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IN THE beginning, Bartholomew Cubbins didn’t have five hundred hats. He had only one hat. It was an old one that had belonged to his father and his father’s father before him. It was probably the oldest and the plainest hat in the whole Kingdom of Didd, where Bartholomew Cubbins lived. But Bartholomew liked it — especially because of the feather that always pointed straight up in the air. The Kingdom of Didd was ruled by King Derwin. His palace stood high on the top of the mountain. From his balcony, he looked down over the houses of all his subjects — first, over the spires of the noblemen’s castles, across the broad roofs of the rich men’s mansions, then over the little houses of the townsfolk, to the huts of the farmers far off in the fields. It was a mighty view and it made King Derwin feel mighty important. Far off in the fields, on the edge of a cranberry bog, stood the hut of the Cubbins family. From the small door Bartholomew looked across the huts of the farmers to the houses of the townsfolk, then to the rich men’s mansions and the noblemen’s castles, up to the great towering palace of the King. It was exactly the same view that King Derwin saw from his balcony, but Bartholomew saw it backward. It was a mighty view, but it made Bartholomew Cubbins feel mighty small. I Just after sunrise one Saturday morning Bartholomew started for town. He felt very happy. A pleasant breeze whistled through the feather in his hat. In his right hand he carried a basket of cranberries to sell at the market. He was anxious to sell them quickly and bring the money back home to his parents. He walked faster and faster till he got to the gates of the town. The sound of silver trumpets rang through the air. Hoof beats clattered on the cobbled streets. “Clear the way! Clear the way! Make way for the King ! ” All the people rushed for the pavements. They drove their carts right up over the kerbstones. Bartholomew clutched his basket tighter. Around the comer dashed fifty trumpeters on yellow-robed horses. Behind them on crimson-robed horses came the King’s Own Guards. “Hats off to the King!” shouted the Captain of the King’s Own Guards. On came the King’s carriage — white and gold and purple. It rumbled like thunder through the narrow street. It swept past Bartholomew. Then suddenly its mighty brakes shrieked. It lurched — and then it stopped. The whole procession stood still. Bartholomew could hardly believe what he saw. Through the side window of the carriage, the King himself was staring back — straight back at him! Bartholomew began to tremble. “Back up ! ” the King commanded the Royal Coachman. The Royal Coachman shouted to the royal horses. The King’s Own Guards shouted to their crimson- robed horses. The trumpeters shouted to their yellow-robed horses. Very slowly the whole procession backed down the street, until the King’s carriage stopped right in front of Bartholomew. The King leaned from his carriage window and fixed his eyes directly on Bartholomew Cubbins. “Well. . .? Well...?” he demanded. Bartholomew shook with fright. “I ought to say something,” he thought to himself. But he could think of nothing to say. “Well?” demanded the King again. “Do you or do you not take off your hat before your King?” “Yes, indeed, Sire,” answered Bartholomew, feeling greatly relieved. “I do take off my hat before my King.” “Then take it off this very instant,” commanded the King more loudly than before. “But, Sire, my hat is off,” answered Bartholomew. “Such impudence!” shouted the King, shaking an angry finger. “How dare you stand there and tell me your hat is off!” “I don’t like to say you are wrong, Sire,” said Bartholomew very politely, “but you sec my hat is off.” And he showed the King the hat in his hand. “If that’s your hat in your hand,” demanded the King, “what’s that on your head?” “On my head?” gasped Bartholomew. There did seem to be something on his head. He reached up his hand and touched a hat! The face of Bartholomew Cubbins turned very red. ‘It’s a hat, Sire,” he stammered, “but it can ’t be mine. Someone behind me must have put it on my head.” “I don’t care how it got there,” said the King. “You take it off.” And the King sat back in his carriage. Bartholomew quickly snatched off the hat. He stared at it in astonishment. It was exactly the same as his own hat — the same size, the same colour. And it had exactly the same feather. ‘ ‘By the Crown of my Fathers!” roared the King, again leaning out of the carriage window. “Did I or did I not command you to take off your hat?” “You did, Sire. ... I took it off... I took it off twice.” “Nonsense ! There is still a hat upon your head.” “Another hat?” Again Bartholomew reached up his hand and touched a hat. “Come, come, what is the meaning of all this?” demanded the King, his face purple with rage. “I don’t know, Sire,” answered Bartholomew. “It never happened to me before.” The King was now shaking with such fury that the carriage rocked on its wheels and the Royal Coachman could hardly sit in his seat. “Arrest this impudent trickster,” shouted the King to the Captain of the King’s Own Guards. “We’ll teach him to take offhis hat.” The Royal Coachman cracked his long whip. The King’s carriage swung forward up the street toward the palace. But the Captain of the King’s Own Guards leaned down from his big brass saddle and grabbed Bartholomew Cubbins by his shirt. Away flew Bartholomew’s basket! The cranberries bounced over the cobblestones and rolled down into the gutter. With a jangling of spurs and a clatter of hotseshoes, the Captain and Bartholomew sped up the winding street toward the palace. Out of the narrow streets, on up the hill! Bartholomew clung to the Captain’s broad back. On and on they galloped, past the bright gardens of the wealthy merchants. Higher and higher up the mountain, on past the walls of the noblemen’s castles. .. . Flupp !.... the sharp wind whisked olf Bartholomew’s hat. Flupp Flupp .... two more flew off. Flupp Flupp Flupp flew one more . . . and another. “... 4 ... 5 .. - 6 . .. 7 ...” Bartholomew kept counting as the hats came faster and faster. Lords and ladies stared from the windows of their turrets, wondering what the strange stream of hats could mean. Over the palace drawbridge they sped — through the great gates, and into the courtyard. The Captain pulled in his reins. “His Majesty waits in the Throne Room,” said a guard, saluting the Captain. “The Throne Room! ” The Captain dropped Bartholomew to the ground. “I’d certainly hate to be in your shoes,” he said, shaking his head sadly. For a moment Bartholomew was terribly frightened. “Still,” he thought to himself, “the King can do nothing dreadful to punish me, because I really haven’t done anything wrong. It would be cowardly to feel afraid.” Bartholomew threw back his shoulders and marched straight ahead into the palace. “Follow the black carpet,” said the guard at the door. All through the long hallway Bartholomew could hear the muttering of voices behind heavy doors. “He won’t take off his hat?” “No, he won’t take off his hat.” Bartholomew walked on till he stood in the very middle of the Throne Room. The King, in a long scarlet robe, was sitting on his throne. Beside him stood Sir Aiaric, Keeper of the King’s Records. He wore in his belt, instead of a sword, a long silver ruler. Lords and noblemen of the court stood solemn and silent. The King looked down at Bartholomew severely. “Young man, I’ll give you one more chance. Will you take off your hat for your King?” “Your Majesty,” said Bartholomew as politely as he possibly could, “I will — but I’m afraid it won’t do any good.” And he took offhis hat — and it didn’t do any good. Another hat sat on Bartholomew’s head. He took off hat after hat after hat after hat until he was standing in the middle of a great pile of hats. The lords and noblemen were so astonished they couldn’t even speak. Such a thing had never happened in the Throne Room before. “Heavens!” said Sir Alaric, Keeper of the Records, blinking behind his triangular spectacles. “He’s taken off 45!” “And there were 3 more down in the town,” said the King. “And you must add on 87 more that blew off my head as we galloped up the hill,” said Bartholomew, trying to be helpful. “One hundred and thirty-five hats ! Most unusual,” said Sir Alaric, writing it down on a long scroll. “Come, come,” said the King impatiently. “Sir Alaric, what do you make of all this nonsense?” “Very serious nonsense, Your Maj esty,” answered Sir Alaric. “I advise you to call in an expert on hats.” “Excellent,” agreed the King. “Ho, Guard! Fetch in Sir Snipps, maker of hats for all the fine lords.” Into the Throne Room marched the smallest man, wearing the tallest hat that Bartholomew had ever seen. It was Sir Snipps. Instead of a sword, he wore at his side a large pair of scissors. “Take a look at this boy’s hat,” commanded the King. Sir Snipps looked at Bartholomew Cubbins’ hat and sniffed in disgust. Then he turned to the King and bowed stiffly. “Your Majesty, I, Sir Snipps, am the maker of hats for all the fine lords. I make hats of cloth of gold, fine si lks and gems and ostrich plumes. You ask me what I think of this hat? Pooh! It is the most ordinary hat I ever set eyes on.” “In that case,” said the King, “it should be very simple for you to take it off.” “Simple, indeed,” mumbled Sir Snipps haughtily, and, standing on his tiptoes, he pushed his pudgy thumb at Bartholomew’s hat and knocked it to the floor. Immediately another appeared on Bartholomew’s head. “Screebees! ” screamed Sir Snipps, leaping in the air higher than he is tall. Then he turned and ran shrieking out of the Throne Room. “Dear me! ” said the King, looking very puzzled. “If Snipps can’t doit, this must be more than an ordinary hat.” “One hundred and thirty-six,” wrote Sir Alaric wrinkling his brow. “Your Majesty, I advise that you call in your Wise Men.” “A fine idea!” said the King. “Ho, Guard! bring me Nadd. Nadd knows about everything in all my kingdom.” In came an old, old man. He looked at the hat on Bartholomew’s head, and he looked at the pile of hats on the floor. “Nadd, my Wise Man, can you take off his hat?” asked the King. Nadd shook his head solemnly — solemnly no. “Then fetch me the Father of Nadd,” commanded the King. “He knows about everything in all my kingdom and in all the- world beyond.” In came an even older man. But when he looked at Bartholomew’s hats, the Father of Nadd merely locked his fingers across his beard and said nothing. ‘Then bring me the Father of the Father ofNadd!” ordered the King. “He knows about everything in all my kingdom, in all the world beyond, and in all other worlds that may happen to be.” Then came the oldest man of them all. But he just looked at Bartholomew and nibbled nervously at the end of his beard. “Does this mean there is no one in my whole kingdom who can take off this boy’s hat?” bellowed the King in a terrifying voice. A small voice came up through the balcony window. “What’s the matter, Uncle Derwin?” To Bartholomew, it sounded like the voice of a boy. The King stepped out on the balcony and leaned over the marble railing. “There’s aboy inbelow ...just about your age,” the King said. “He won’t take off his hat.” Bartholomew tiptoed up behind the King and looked down. There stood a boy with a big lace collar — a very proud little boy with his nose in the air. It was the Grand Duke Wilfred, nephew of the King. “You send him down here,” said the Grand Duke Wilfred. " I"ll fix him.” The King thought for a minute. He pushed back his crown and scratched his head. “Well... Maybe you can. There’s no hann in trying.” “Take him to the Grand Duke Wilfred!” commanded the King. And two of the King’s Own Guards led Bartholomew out of the Throne Room. “Pooh ! ” said the Grand Duke Wilfred, looking at Bartholomew’s hat and laughing meanly. “ That hat won’t tome off? You stand over there.” He pointed to a comer where the wall curved out. “I need a little target practice with my bow and arrow.” When Bartholomew saw that the Grand Duke Wi lfr ed had only a child’s bow he didn’t feel frightened. He spoke up proudly, “I can shoot with my father ’s big bow.” “My bow’s quite big enough for shooting hats — especially hats like yours,” answered Wilfred. And he let fly an arrow. zZZ! ... it grazed Bartholomew’s forehead and nipped off his hat. Away it blew, and over the parapet. But another hat appeared on his head. zzZ ! . . . zzZ ! . . . zzZ ! ... the arrows flew ... till the Grand Duke ’s whole bagful of arrows was gone. And still a hat sat upon Bartholomew’s head. “It’s not fair,” cried the Grand Duke. “It’s not fair!” He threw down his bow and stamped upon it. “One hundred and fifty-four hats ! ’ ’ gulped SirAlaric. “These hats are driving me mad!” The King’s voice rang out through all the palace. “Why waste time with a child s bow and arrow. Fetch me the mightiest bow and arrow in all my realm — fetch the Yeoman of the Bowmen!” “Yeoman of the Bowmen,” echoed all the lords and noblemen of the court. A gigantic man strode out across the terrace. His bow was as big as the branch of a tree. The arrow was twice as long as Bartholomew, and thicker than his wrist. “Yeoman of the Bowmen,” said the King, “shoot off this boy’s hat... and make it stay off!” G — r — r—zibb !. . . Like a mad giant hornet the arrow tore through the air towards Bartholomew Cubbins. G — r — r — zapp/... The sharp arrow-head bit through his hat and carried it off — on and on for a full half mile. G~r — r — zoppf. . . It plunked to a stop in the heart of an oak tree. Yet there on Bartholomew’s head sat another hat. Bartholomew was trembling so hard that he could scarcely stand straight. The Yeoman bent back his mighty bow. The face of the Yeoman of the Bowmen went as white as the palace walls. “It’s black magic ! ” he shrieked. “Black magic, that’s just what it is,” sighed the King with relief. “I should have thought of that before. That makes things simple. Back to the Throne Room! Call my magicians! ” In the whole Throne Room there wasn’t a sound as loud as a breath. But from the spiral stairs that led down from the southwest tower came the shuffling of slow, padded feet. The magicians were coming! Low and slow, they were chanting words that were stselection . . . “Dig a hole five furlongs deep, Down to where the night makes creep, Mix and mould the mystic mud, Malber, Bather, Tidder, Tudd. ” In came seven black-gowned magicians, and beside each one stalked a lean black cat. They circled around Bartholomew Cubbins muttering deep and mysterious sounds. “Stop this useless muttering,” ordered the King. “I want a chant that will charm away this boy’s hat.” The magicians huddled over Bartholomew and chanted. “Winkibus Tinkibus Fotiches Klay, Hat on this demon s head, Fly far away! Howl, men, howl away, Howl away, howl away, Yowl, cats, yowl away, Yowl away, yowl away! Hat on this demon s head, Step away, creep away, leap away, gleap away, Never come back! ” “A mighty good chant,” said the King, looking very pleased. “Are you sure it will work?” All the magicians nodded together. “But,” said the King, looking puzzled, “there still seems to be a hat upon his head. How long will it take for the chann to work?” “ Be calm, oh. Sire, and hare no fears, ” chanted the magicians. “Our charm will work in ten short years. ” “Ten years’” gasped the King. “Away, fools!” he shouted. “Out of my sight! I can’t wait ten years to get rid of his hat. Oh, dear, what can I do ... what can I do?” “If I were King,” whispered the Grand Duke Wilfred, “I’d chop off his head.” “A dreadful thought,” said the King, biting his iip. “But I’m afraid I’ll have to.” “Young man,” he said to Bartholomew Cubbins, and he pointed to a small door at the end of the room, “march down those steps to the dungeon and tell the executioner to chop off your head.” Bartholomew’s heart sank into his boots, but he did as the King commanded. “I must take off my hat,” he said to himself as he started down the long black stairway. “This is my last chance.” One hat after another he tore from his head “... 156... 157 ... 158 ...” It grew colder and damper. “. .. 217 ... 218 ... 219 ...” Down . . . dvery own . . .down. “... 231 ... 232 ... 233.. .” It seemed to Bartholomew he must be in the very heart of the mountain. “Who’s there?” said a voice from the blackness. Bartholomew turned a comer and stepped into the dungeon. The executioner was whistling and swinging his axe idly, because at the moment he had nothing to do. In spite of his business, he really seemed to be a very pleasant man. “The King says you must chop olf my head,” said Bartholomew. “Oh, I’d hate to,” said the executioner, looking at him with a friendly smile. “You seem such a nice boy.” “Well ... the King says you have to,” said Bartholomew, “so please get it over with.” “All right,” sighed the executioner, “but first you’ve got to take off your hat.” “Why?” asked Bartholomew. “I don’t know,” said the executioner, “but it’s one of the rules. I can’t execute anyone with his hat on.” “All right,” said Bartholomew, “you take it off for me.” The executioner leaned across the chopping block and flipped off Bartholomew’s hat. “What’s this?” he gasped, blinking through the holes in his mask, as another hat sat on Bartholomew’s head. He flipped this one off... then another and another. “Fiddlesticks!” grunted the executioner, throwing his axe on the floor. “I can’t execute you at all.” And he shook hands with Bartholomew and sent him back upstairs to the King. The King had been taking a nap on the throne. “What are you doing back here?” he said to Bartholomew, angry at being awakened. “I’m sorry, Your Majesty,” explained Bartholomew. “My head can’t come off with my hat on. ... It’s against the rules.” “So it can’t,” said the King, leaning back wearily. “Now how many hats does that make altogether?” “The executioner knocked off 13... and I left 178 more on the dungeon steps,” answered Bartholomew. “Three hundred and forty-six hats,” mumbled Sir Alaric from behind his scroll. “Uncle Derwin,” yawned the Grand Duke Wilfred, “I suppose I’ll have to do away with him. Send him up to the highest turret and I, in person, will push him off.” “Wilfred! I’m surprised at you,” said the King. “But I guess it’s a good idea.” So the King and the Grand Duke led Bartholomew Cubbins toward the highest turret. Up and up and up the turret stairs he climbed behind them. “This is my last — my very last chance,” thought Bartholomew. He snatched olThis hat. “Three hundred and forty-seven!” He snatched off another. He pulled and he tore and he flung them behind him. “. . .398 .. 399 . . .” His arms ached from pulling off hats. But still the hats came. Bartholomew climbed on. “.. . 448 . .. 449. . . 450 . . .” counted Sir Alaric, puffing up the stairs behind him. Suddenly Sir Alaric stopped. He looked. He took off his triangular spectacles and wiped them on his sleeve. And then he looked again. The hats began to change! Hat 45 1 had, not one, but two feathers! Hat 452 had 3 . . . and 453 also had three and a little red jewel! Each new hat was fancier than the hat just before. “Your Majesty! Your Majesty !” cried out Sir Alaric. But the King and the Grand Duke were far up where they couldn’t hear. They had akeady reached the top of the highest turret. Bartholomew was following just behind. “Step right out here and get out on that wall,” snapped the Grand Duke Wilfred. “I can’t wait to push you off.” But when Bartholomew stepped up on the wall they gasped in amazement. He was wearing the most beautiful hat that had ever been seen in the Kingdom of Didd. It had a ruby larger than any the King himself had ever owned. It had ostrich plumes, and cockatoo plumes, and mockingbird plumes, and paradise plumes. Beside such a hat even the King’s Crown seemed like nothing. The Grand Duke Wilfred took a quick step forward. Bartholomew thought his end had come at last. “Wait ! ” shouted the King. He could not take his eyes off the magnificent hat. “I won ’t wait,” the Grand Duke talked back to the King. “I’m going to push him off now! That new big hat makes me madder than ever.” And he flung out his arms to push Bartholomew off. But the King was quicker than Wilfred. He grabbed him by the back of his fine lace collar. “This is to teach you,” His Majesty said sternly, “that Grand Dukes never talk back to their King.” And he turned the Grand Duke Wilfred over his knee and spanked him soundly, right on the seat of his royal silk pants. “And now,” smiled the King, lifting Bartholomew down from the wall, “it would be nice if you’d sell me that wonderful hat! ” “. . . 498 . . . -499 . . .” broke in the tired voice of Sir Alaric, who had just arrived at the top of the steps, “and the ...” he pointed to the hat on Bartholomew’s head, “makes exactly 500!” “Five Hundred! ” exclaimed the King. “Will you sell it for 500 pieces of gold?” “Anything you say, Sire,” answered Bartholomew. “You see ... I’ve never sold one before.” The King’s hands trembled with joy as he reached for the hat. Slowly, slowly, Bartholomew felt the weight of the great hat lifting from his head. He held his breath. . . . Then suddenly he felt the cool evening breezes blow through his hair. His face broke into a happy smile. The head of Bartholomew Cubbins was bare! “Look, Your Majesty! Look! ” he shouted to the King. “No! You look at me, ” answered the King. And he put the great hat on right over his crown. Ann in arm, the King and Bartholomew went down to the counting room to count out the gold. Then the King sent Bartholomew home to his parental fees ... no basket on his arm, no hat on his head, but with five hundred pieces of gold in a bag. And the King commanded that the hat he had bought, and all the other hats, too, be kept forever in a great crystal case by the side of his throne. But neither Bartholomew Cubbins, nor King Dcrwin himself, nor anyone else in the Kingdom of Didd could ever explain how the strange thing had happened.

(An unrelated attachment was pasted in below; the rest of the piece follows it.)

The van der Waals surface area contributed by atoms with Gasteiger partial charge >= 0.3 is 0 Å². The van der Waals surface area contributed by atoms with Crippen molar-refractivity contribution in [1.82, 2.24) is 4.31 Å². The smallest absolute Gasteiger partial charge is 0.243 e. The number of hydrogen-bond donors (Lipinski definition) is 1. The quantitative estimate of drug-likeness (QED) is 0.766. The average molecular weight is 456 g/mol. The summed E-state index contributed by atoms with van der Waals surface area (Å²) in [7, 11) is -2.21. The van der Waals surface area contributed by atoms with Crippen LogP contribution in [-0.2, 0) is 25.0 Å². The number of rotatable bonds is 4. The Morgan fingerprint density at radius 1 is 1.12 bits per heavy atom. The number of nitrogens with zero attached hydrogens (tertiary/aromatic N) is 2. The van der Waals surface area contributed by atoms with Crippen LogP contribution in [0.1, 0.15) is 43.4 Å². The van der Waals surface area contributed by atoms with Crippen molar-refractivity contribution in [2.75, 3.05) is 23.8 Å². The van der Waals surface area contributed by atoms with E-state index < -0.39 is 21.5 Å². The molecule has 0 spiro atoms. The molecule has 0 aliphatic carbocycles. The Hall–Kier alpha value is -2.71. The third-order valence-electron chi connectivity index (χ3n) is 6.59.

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They only could say it just “happened to happen” and was not very likely to happen again. finish